Sicilian Easter Sweets

On the Italian island, marzipan figures—pears, plums, Paschal lambs—are a favorite holiday treat

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Take a very big pile of shelled, skinned, finely ground almonds and an almost equal amount of sugar. Ecco fatto! There you go! The principle ingredients for Sicilian marzipan cunningly shaped and painted to look like cherries, oranges, plums, prickly pears, tomatoes and the delicate Paschal lambs that fill Sicilian pastry cases at Easter.

The recipes for these and other intensely sweet, almond flour-based Sicilian confections like cassata cakes, lemon-flavored cuscinetti, buccellati twists and egg white-inflated sospiri (which means sighs) aren’t that complicated.

But the fabrication takes a master schooled in a culinary tradition born in the island’s convents, passed down in the hands of nuns who raise it to high art, not unlike the plaster saints and putti that decorate Sicilian Baroque churches.

Such a one is Maria Grammatico, owner of Pasticceria del Convento in the medieval town of Erice, poised atop fabled Mount Eryx, overlooking the island’s rugged west coast 2,400 feet below.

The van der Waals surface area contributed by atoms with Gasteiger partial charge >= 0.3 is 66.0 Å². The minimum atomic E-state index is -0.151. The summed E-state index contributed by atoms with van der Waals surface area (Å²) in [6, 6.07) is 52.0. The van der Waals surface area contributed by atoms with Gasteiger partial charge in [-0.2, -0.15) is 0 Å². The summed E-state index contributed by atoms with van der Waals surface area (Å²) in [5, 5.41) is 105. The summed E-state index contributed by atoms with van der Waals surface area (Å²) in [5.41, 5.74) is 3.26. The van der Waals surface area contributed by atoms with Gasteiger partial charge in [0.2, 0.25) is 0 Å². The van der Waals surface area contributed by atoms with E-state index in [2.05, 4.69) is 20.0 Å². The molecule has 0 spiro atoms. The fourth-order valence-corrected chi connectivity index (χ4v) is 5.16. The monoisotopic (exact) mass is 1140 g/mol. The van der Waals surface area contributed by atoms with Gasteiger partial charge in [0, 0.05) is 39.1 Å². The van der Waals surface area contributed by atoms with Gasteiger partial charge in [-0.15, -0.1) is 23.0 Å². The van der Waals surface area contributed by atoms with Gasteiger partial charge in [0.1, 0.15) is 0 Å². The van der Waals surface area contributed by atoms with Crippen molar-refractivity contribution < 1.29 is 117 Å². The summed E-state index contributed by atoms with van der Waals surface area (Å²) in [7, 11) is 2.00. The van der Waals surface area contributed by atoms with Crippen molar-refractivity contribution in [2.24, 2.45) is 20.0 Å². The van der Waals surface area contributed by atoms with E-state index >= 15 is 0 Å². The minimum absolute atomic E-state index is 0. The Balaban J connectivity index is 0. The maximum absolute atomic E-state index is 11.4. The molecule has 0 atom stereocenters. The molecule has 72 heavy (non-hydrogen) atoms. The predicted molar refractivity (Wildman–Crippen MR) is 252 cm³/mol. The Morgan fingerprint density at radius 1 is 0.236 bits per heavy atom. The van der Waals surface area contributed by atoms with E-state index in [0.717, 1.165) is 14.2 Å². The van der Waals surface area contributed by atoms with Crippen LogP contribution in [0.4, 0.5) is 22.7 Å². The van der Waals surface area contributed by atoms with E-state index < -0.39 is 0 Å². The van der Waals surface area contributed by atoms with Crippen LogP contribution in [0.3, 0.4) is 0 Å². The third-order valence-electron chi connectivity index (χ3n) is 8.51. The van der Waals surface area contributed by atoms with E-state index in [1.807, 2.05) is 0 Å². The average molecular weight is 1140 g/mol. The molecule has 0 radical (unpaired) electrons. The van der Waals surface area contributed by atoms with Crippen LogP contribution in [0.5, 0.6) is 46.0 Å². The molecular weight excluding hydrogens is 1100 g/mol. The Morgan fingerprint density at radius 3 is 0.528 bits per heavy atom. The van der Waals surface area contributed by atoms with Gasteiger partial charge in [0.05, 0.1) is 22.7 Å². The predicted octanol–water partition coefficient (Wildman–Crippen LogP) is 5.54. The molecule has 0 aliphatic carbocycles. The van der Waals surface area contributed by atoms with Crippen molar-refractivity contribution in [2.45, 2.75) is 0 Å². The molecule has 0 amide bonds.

Marzipan from Sicily

Marzipan confections from Maria Grammatico's Pasticcerie in Erice, Sicily. Photo courtesy of Susan Spano.

For over 50 years Grammatico has been giving Erice Paschal lambs for the Good Friday I Misteri procession, when scenes from the Crucifixion are carried around town, ossa dei morti (bones of the dead) biscuits for All Souls’ Day and mini di Virgini spongecake and ricotta custard mounds topped with a cherry so that they look for all the world like bosoms, thus commemorating the February feast day of St. Agatha, martyred in the third century A.D. after having her breasts cut off by Romans.

In Sicily, it seems, there’s always something dark behind even the most colorful traditions.

Grammatico’s own story is a case in point. Forced to enter a Catholic orphanage at age 11, she was taught by nuns how to make pastry, which was sold to townspeople through a revolving portal in the convent door. The rest of her childhood was spent reading her missal and walking behind coffins in a long row of little girls clad in black veils and dresses. When she left the convent in 1962 she took little more than her pastry-making skills with her.

But eventually her pasticceria became a landmark in Erice thanks in part to Bitter Almonds: Recollections and Recipes from a Sicilian Girlhood, by Sicilian-American writer Mary Taylor Simeti, also the author of the exquisite On Persephone’s Island: A Sicilian Journal.

Now Grammatico has two pastry shops in Erice and a coffeehouse, Caffe Maria, where thick, dark espresso further elevates the Sicilian pastry sugar high.